Medical publishing has exploded in the past decade. There are thousands of scientific journals in print and online, but not all journals are held to the same standard. Researchers have a pressure to publish; driven by a desire for promotions, grant funding, and other personal incentives. Publishing companies have responded to this pressure by establishing new journals, some of which charge a fee to publish your research. There have been several high-profile cases of research and publication fraud. The research you read should come from a reputable journal that uses the peer-review process for publication.
Here is how the peer review process works. When someone submits their manuscript (e.g. research, case report, review article, photo, etc.) to a journal, the editor determines if it is suitable for the journal and then forwards it to 3-5 reviewers who have established expertise in that subject. The reviewers will grade the manuscript on design and methods, and study the results to judge that the authors are coming to the appropriate conclusion from their data. This process is a prerequisite to ensure reliability and accuracy.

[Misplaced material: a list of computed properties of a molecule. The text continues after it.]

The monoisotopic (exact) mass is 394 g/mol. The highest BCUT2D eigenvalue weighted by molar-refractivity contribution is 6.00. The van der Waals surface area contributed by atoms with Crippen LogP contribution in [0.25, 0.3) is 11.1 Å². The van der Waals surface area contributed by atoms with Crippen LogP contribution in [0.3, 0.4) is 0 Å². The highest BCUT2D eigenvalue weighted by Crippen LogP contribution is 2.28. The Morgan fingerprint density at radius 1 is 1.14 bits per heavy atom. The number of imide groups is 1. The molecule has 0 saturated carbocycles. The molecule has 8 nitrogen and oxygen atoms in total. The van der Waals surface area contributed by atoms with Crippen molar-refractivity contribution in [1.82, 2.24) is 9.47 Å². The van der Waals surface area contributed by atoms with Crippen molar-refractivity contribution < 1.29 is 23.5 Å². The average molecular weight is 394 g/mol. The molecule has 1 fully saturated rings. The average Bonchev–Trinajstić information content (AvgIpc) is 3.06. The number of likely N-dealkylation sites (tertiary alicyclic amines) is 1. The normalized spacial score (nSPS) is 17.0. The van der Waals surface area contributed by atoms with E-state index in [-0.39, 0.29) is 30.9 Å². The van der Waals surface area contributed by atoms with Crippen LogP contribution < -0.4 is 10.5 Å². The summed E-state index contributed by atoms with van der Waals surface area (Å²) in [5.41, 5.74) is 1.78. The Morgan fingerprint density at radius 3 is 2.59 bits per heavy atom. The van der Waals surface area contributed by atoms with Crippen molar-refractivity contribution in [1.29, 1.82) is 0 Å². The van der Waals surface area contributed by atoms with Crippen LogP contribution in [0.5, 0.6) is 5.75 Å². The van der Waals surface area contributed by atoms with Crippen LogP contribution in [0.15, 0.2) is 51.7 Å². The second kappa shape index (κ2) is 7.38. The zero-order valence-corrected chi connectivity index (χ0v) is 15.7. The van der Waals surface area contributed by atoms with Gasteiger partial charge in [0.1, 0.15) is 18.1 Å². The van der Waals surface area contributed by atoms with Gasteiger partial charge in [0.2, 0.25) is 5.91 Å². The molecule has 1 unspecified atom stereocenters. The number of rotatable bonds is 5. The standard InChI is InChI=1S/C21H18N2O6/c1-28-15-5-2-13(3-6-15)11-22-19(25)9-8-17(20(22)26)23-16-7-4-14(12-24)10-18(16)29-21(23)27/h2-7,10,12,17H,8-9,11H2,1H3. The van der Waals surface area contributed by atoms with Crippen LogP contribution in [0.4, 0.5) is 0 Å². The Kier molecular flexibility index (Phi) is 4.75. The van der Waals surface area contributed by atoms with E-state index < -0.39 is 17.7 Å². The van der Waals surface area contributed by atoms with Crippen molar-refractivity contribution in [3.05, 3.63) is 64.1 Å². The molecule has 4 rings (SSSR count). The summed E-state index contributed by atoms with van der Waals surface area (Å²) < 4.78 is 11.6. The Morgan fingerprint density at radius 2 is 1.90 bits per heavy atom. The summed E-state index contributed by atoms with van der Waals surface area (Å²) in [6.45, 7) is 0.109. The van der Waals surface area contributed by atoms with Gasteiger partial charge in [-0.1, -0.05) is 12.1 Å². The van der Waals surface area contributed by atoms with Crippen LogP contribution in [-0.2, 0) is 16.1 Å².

Articles follow a generally accepted format starting with the title and list of authors. Although all authors are expected to have contributed to the manuscript, the first author is usually the lead researcher, and the last author is the senior researcher. Most articles will provide an abstract or summary of the manuscript; this can be helpful if you are reviewing many articles for a particular question. The introduction provides a background for the research, summarizing what has been done in the area and what questions are left unanswered in the field. Here, the authors will state their objectives. Next, the methods section describes the details of what the authors did and how they did it. Pay attention to what the researchers are measuring, how accurate the measurement is, and how many measurements are taken. Statistical interpretation of these measurements is complex, but in general, the bigger the study group, the better (more significant) the results. Lastly, the discussion section should conceptualize the results into the practical, real world setting. Remember that it is very difficult, nigh impossible, to prove causation. Any positive or negative results from a study should be judged as an association. As they say, falling leaves do not cause winter! Finally, the authors should describe the weaknesses and limitations of the study. A responsibly published manuscript should warn its readers of these limitations before drawing any conclusions.
There is a sea of published research to sort through when searching for an answer to a specific question. Consider the journal you read, its reputation, and what medical specialty it is affiliated with. Look at the authors and see what else they have published on the subject. Check to see what conflicts of interest they may have with the subject. Finally, if you’re stuck for an answer, Ask A Toxicologist!
Mark Neavyn, MD